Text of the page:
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High School Programming Competition a Success for University


Several young girls looking at a computer while one is operating it.
Participants work through a problem in the 2018 Monmouth University High School Programming Competition held in February.

WEST LONG BRANCH, N.J. — (Feb. 28, 2018) — Monmouth University’s Department of Computer Science and Software Engineering (CSSE) hosted its annual High School Programming Competition on Friday, Feb. 23, 2018 at the university’s West Long Branch, N.J. campus.

Seventy-two high school students from area schools joined their teachers and Monmouth University computer science, software engineering and information systems students for the day-long event. Participating schools included Freehold High School, Henry Hudson High School, Donovan Catholic, Middletown High School South, Ocean Township High School, Red Bank Regional High School, Toms River High School East, Toms River High School North, and Toms River High School South.

Partnering with CSSE for the event this year were IBM, Commvault, and Sparta Systems. Monmouth alum Andrew Parise, who works for Sparta Systems gave the keynote address and John Walicki, IBM Developer Advocate, spoke about the IBM Watson Internet of Things (IoT) ecosystem. The Internet of Things is a network of physical devices, with embedded electronics, software, or sensors, which allow these objects to connect and exchange data via a network.

Recent studies have estimated that more than 30 billion objects with a global market value of $7.1 trillion will make up the IoT by 2020.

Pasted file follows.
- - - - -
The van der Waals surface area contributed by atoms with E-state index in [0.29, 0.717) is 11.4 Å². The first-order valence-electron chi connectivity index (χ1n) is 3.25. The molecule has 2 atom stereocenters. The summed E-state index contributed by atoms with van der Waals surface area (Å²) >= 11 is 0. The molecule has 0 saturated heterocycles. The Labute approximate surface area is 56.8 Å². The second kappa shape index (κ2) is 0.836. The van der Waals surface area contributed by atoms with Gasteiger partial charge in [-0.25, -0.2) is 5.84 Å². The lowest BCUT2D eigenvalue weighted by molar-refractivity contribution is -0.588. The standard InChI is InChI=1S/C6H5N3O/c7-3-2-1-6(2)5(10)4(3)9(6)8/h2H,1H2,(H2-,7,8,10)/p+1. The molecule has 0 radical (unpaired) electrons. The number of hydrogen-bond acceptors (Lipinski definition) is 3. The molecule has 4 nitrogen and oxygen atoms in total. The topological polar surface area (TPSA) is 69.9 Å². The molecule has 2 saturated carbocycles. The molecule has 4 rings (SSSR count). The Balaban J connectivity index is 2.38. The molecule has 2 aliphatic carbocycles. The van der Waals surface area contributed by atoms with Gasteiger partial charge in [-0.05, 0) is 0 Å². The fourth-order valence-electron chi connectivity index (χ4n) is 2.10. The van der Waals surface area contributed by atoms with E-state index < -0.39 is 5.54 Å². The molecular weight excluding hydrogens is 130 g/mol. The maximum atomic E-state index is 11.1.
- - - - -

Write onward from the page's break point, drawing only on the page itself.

It’s important for the CSSE department and the university to continue to provide outreach opportunities to enhance the education of students in the region, said Jamie Kretsch, the CSSE department chair.

“The role of computers in the world is increasing dramatically, but there is a chronic shortage of computer science graduates to address the surging need,” she said. “While 58 percent of all new jobs in STEM fields are in computing, only eight percent of STEM graduates are in computer science.”

Kretsch noted that while there are about 22,000 open computing jobs in New Jersey, colleges and universities in the state only yield approximately 1,100 computer science graduates each year.

Photo shows student team from Freehold High School. that finished in first place .
First place team Max Breslauer-Friedman, Adam Goldstein and Noah Lee from Freehold High School.
Photo shows students from Middletown High School South who finished in second place.
Second place finishers Adam Bloodgood, Harrison Darbin and Mike Nelli from Middletown High School South
Photo shows students from Toms River North High School who finished in third place.
Third place went to Arjun Sobti, Vineet Bhandari and Zackary Brown of Toms River North High School.

“I think that if more students knew what it was like to work in computing, they would,” Kretsch said, pointing out that the average salary for a computing occupation in New Jersey is nearly double the state’s average fulltime annual salary.

The High School Programming Competition is, “a fun, challenging, team-focused day and the CSSE department hopes it will inspire high school students to continue their computer science studies beyond high school. That’s a big step toward combating the shortage,” said Kretsch.

The team “Freehold1,” consisting of students Max Breslauer-Friedman, Adam Goldstein and Noah Lee, from Freehold High School took first place in the competition. Second place went to “Team String Foo” and students Adam Bloodgood, Harrison Darbin and Mike Nelli from Middletown High School South. Toms River High School North’s “Team PolymorphiCS” and students Arjun Sobti, Vineet Bhandari and Zackary Brown took home third place.

Industry sponsors IBM, Commvault and Sparta Systems provided prizes for the winning students and the Macaluso Group donated computing-related books for all teams.

For more information on Computer Science and Software Engineering at Monmouth University, contact Jamie Kretsch at 732-571-4456 or or visit